To be honest, my first experience with the Kaweco Sport was disappointing. I purchased the ICE Sport in Red/clear with a M (medium) nib and it skipped whenever writing an upward cross stroke. It was fine when doing up-and-down strokes, side-to-side strokes but not angled, cross strokes—like when forming an ‘X’—so I put the pen away to tinker with another day figuring I had just received a ‘dud’. Soon after, I learned that I could buy a replacement nib in another size so I decided to try the F (fine) nib instead—and it worked! Finally, I was getting the smooth writing experience I had heard about and the ink flowed beautifully. It soon became one of my favorite pens. So much so, that I decided to splurge for one of their moderately priced models—the Brass Sport.

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If you’d like to try one of their more moderately priced models, try the Brass Sport–it is gorgeous, look at that patina!

I can honestly say the Brass Sport has rocked my world! I love rustic things and knew this pen would patina beautifully just like my Midori plus, it wrote like ‘butta’! It’s a heavier pen because of the brass but not excessively so. At the time of my order, it was only available with an Extra-Fine nib which I worried might be too scratchy but it wasn’t…at all. Now that I was ‘2-for-2’ with the Kaweco Sport models, their extra-fine and fine nibs became my absolute favorites so, sure enough, I purchased two more pens: the Sport in Cognac and Sport Skyline in Cappuccino.

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Kaweco Skyline Sport in Cappuccino with silver accents and Kaweco Sport in Cognac with gold accents

I got the Cognac and Cappuccino pens for an amazing price—on the lower end of the $20-$29 range—from a seller overseas. The Cognac has a clear golden/brown body with an EF nib while the Cappuccino has a solid cream body with an F nib. I’ve also heard great things about the Kaweco Broad nibs and there are many other nib options to choose from ranging from a Fine to a Double Broad as well as calligraphy nibs ranging from 1.1mm thru 2.3mm but given my experience with the Medium nib, I’ve stuck with the EF and F nibs since I love how they perform—smooth with the slightest feedback (my preference) and no skipping!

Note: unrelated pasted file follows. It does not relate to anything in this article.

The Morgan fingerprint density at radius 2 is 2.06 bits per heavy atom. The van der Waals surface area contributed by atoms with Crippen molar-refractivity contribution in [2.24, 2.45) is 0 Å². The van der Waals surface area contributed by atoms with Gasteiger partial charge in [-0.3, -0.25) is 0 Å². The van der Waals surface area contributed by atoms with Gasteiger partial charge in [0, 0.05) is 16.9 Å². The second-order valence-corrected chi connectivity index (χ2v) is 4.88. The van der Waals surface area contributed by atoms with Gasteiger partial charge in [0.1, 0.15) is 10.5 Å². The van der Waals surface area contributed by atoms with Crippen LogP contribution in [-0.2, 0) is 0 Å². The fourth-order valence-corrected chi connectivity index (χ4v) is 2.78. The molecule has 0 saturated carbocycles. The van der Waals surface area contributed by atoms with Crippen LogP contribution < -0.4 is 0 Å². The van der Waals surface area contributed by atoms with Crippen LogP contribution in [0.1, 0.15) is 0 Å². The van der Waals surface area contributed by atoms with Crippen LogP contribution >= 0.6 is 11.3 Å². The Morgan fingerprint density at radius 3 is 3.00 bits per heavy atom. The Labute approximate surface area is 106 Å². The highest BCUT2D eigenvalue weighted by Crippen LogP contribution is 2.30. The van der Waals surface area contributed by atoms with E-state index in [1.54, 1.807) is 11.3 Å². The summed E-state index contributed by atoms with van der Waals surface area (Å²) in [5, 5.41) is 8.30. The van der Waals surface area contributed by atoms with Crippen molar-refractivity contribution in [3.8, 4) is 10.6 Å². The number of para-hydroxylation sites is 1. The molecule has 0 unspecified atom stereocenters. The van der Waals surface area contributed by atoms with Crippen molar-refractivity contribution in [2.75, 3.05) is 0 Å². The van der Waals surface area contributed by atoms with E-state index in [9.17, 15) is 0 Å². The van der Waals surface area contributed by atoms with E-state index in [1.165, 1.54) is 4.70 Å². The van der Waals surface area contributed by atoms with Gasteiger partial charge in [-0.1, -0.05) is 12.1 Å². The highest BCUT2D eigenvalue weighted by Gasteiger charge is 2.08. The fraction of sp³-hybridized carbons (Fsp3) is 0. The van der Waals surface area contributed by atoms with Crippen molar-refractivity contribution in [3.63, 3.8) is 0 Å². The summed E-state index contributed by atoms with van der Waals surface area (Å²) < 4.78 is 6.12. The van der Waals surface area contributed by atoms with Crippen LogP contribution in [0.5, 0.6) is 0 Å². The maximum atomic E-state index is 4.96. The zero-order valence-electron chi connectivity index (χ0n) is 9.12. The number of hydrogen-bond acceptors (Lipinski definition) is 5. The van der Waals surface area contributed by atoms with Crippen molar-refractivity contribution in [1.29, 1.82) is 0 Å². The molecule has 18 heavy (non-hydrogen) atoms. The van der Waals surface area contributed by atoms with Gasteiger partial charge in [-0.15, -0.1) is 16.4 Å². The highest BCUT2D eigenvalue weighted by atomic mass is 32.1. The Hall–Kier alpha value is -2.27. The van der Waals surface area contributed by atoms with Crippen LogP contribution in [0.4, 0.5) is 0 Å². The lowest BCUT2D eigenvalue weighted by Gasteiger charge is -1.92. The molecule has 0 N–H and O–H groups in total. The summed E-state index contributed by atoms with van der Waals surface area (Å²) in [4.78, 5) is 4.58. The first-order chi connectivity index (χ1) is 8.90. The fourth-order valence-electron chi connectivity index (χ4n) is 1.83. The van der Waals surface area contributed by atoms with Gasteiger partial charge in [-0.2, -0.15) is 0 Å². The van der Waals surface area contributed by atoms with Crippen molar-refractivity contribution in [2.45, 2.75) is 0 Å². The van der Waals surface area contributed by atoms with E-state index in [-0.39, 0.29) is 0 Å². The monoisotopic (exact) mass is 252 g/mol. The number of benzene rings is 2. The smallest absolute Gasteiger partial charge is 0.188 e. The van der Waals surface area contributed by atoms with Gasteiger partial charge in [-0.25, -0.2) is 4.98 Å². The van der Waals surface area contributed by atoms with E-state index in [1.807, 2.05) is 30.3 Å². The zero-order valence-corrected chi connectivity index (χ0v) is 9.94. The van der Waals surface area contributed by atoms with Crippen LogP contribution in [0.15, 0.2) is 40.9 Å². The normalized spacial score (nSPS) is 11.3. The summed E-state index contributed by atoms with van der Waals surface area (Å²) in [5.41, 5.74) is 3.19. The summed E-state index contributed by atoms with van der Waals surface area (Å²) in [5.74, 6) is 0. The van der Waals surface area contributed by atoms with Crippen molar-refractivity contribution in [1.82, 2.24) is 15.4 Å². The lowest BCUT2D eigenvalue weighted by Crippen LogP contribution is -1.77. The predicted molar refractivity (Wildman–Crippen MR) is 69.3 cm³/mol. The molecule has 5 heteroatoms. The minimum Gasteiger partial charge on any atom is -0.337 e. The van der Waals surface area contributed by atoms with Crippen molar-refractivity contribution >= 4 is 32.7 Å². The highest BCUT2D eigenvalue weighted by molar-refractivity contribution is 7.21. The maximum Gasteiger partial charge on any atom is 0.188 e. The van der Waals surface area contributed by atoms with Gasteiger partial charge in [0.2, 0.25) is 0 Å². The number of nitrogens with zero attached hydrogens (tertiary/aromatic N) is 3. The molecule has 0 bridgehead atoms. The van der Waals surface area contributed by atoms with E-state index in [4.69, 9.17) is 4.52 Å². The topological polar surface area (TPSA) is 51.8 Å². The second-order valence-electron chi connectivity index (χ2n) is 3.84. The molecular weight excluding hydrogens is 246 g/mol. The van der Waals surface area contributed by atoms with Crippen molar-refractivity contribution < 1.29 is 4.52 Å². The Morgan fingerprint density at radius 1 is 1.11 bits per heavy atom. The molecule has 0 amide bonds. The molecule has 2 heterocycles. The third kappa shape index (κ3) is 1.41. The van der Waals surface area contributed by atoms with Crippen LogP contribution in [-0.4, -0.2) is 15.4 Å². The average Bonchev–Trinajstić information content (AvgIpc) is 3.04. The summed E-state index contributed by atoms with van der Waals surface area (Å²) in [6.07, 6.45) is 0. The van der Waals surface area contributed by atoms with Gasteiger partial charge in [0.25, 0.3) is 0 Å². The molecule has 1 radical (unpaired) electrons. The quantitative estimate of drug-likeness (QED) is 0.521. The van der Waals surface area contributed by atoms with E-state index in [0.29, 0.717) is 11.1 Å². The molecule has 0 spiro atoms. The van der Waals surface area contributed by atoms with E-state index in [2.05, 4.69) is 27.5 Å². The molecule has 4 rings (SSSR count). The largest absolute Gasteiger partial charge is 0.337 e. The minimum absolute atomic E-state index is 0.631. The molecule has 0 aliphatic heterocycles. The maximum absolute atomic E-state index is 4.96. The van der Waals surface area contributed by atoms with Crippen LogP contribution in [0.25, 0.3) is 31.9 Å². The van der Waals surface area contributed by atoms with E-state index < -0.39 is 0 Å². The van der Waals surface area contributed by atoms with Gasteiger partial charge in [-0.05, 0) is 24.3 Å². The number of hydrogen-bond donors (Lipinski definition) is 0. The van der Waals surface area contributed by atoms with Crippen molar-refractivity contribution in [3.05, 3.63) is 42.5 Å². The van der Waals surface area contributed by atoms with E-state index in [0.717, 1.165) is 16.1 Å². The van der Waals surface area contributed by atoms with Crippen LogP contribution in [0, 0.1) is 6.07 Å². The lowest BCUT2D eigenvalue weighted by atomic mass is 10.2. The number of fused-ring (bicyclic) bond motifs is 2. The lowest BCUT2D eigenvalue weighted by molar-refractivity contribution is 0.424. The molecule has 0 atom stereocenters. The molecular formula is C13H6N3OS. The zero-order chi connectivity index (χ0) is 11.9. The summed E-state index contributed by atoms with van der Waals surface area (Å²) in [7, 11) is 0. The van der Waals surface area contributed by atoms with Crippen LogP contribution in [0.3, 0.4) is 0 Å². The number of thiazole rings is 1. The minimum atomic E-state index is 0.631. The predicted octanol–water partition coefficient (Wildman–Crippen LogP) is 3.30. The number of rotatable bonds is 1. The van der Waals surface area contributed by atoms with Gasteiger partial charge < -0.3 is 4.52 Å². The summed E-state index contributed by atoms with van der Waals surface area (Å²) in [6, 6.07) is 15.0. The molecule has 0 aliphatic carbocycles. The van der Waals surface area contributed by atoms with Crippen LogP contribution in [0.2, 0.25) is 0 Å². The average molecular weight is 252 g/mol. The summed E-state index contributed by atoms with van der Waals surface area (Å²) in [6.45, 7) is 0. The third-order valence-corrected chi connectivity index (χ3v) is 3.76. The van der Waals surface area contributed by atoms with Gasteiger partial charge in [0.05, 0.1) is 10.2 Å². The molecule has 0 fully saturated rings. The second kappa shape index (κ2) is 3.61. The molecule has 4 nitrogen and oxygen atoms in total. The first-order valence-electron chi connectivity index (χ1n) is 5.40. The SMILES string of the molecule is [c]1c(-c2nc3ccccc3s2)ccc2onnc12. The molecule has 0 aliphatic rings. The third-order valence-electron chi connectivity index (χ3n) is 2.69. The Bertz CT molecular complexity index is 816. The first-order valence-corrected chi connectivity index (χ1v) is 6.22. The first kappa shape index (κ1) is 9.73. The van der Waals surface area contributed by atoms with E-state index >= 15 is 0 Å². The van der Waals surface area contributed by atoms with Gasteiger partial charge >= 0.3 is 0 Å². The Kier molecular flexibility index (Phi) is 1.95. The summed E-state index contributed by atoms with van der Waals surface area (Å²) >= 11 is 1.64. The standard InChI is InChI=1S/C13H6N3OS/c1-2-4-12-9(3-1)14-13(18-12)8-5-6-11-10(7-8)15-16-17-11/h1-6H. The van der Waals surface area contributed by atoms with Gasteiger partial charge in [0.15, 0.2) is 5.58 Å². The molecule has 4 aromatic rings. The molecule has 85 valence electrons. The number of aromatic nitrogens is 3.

Currently, I use the Red/clear ICE Sport inked with Kaweco Ruby Red in my Passport Midori which is always in my camera bag, the Brass Sport inked with Diamine Ancient Copper in my personal size art journal, the Cognac Sport inked with Kaweco Blue-Black in my pocket size ‘brainstorm’ notebook, and my Cappuccino Sport Skyline inked with Kaweco Caramel Brown in my A6 size daily writing journal.

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Notebook stack! T-B: Midori Passport, Chic Sparrow Pocket Creme Brulee, Chic Sparrow Joy in A6, Chic Sparrow Sidekick in Personal Size

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Small travelers notebooks displayed side by side to show size comparisons

Each of my pens has the matching Kaweco pen clip—available in gold and silver, the Deluxe style is my favorite—to keep them securely in place in my notebooks and add a decorative touch. If you decide to try any of the Kaweco Sport models, I highly recommend getting a matching clip—to coordinate with the gold or silver accents, there’s also a Copper option—as well.

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Regular and Deluxe Kaweco clips (Deluxe is in the center and across the bottom)

All in all, the Kaweco Sport fountain pens have proven to be a wonderful, reliable, portable option for my smaller travelers notebooks allowing me to take a fountain pen on-the-go. The Classic, ICE, and Skyline Sport models are great affordable options to check out and, if you’re so inclined, they have some equally wonderful, moderately priced, higher-end  but still portable choices to suit everyone’s taste and budget.

How about you? Have you tried any of the pens in the Kaweco Sport line? If so, which is your favorite? Do you have any other favorite portable pens? Please share in the comments below and don’t forget to like, share, and subscribe!

Until next time,

♥ LilD ♥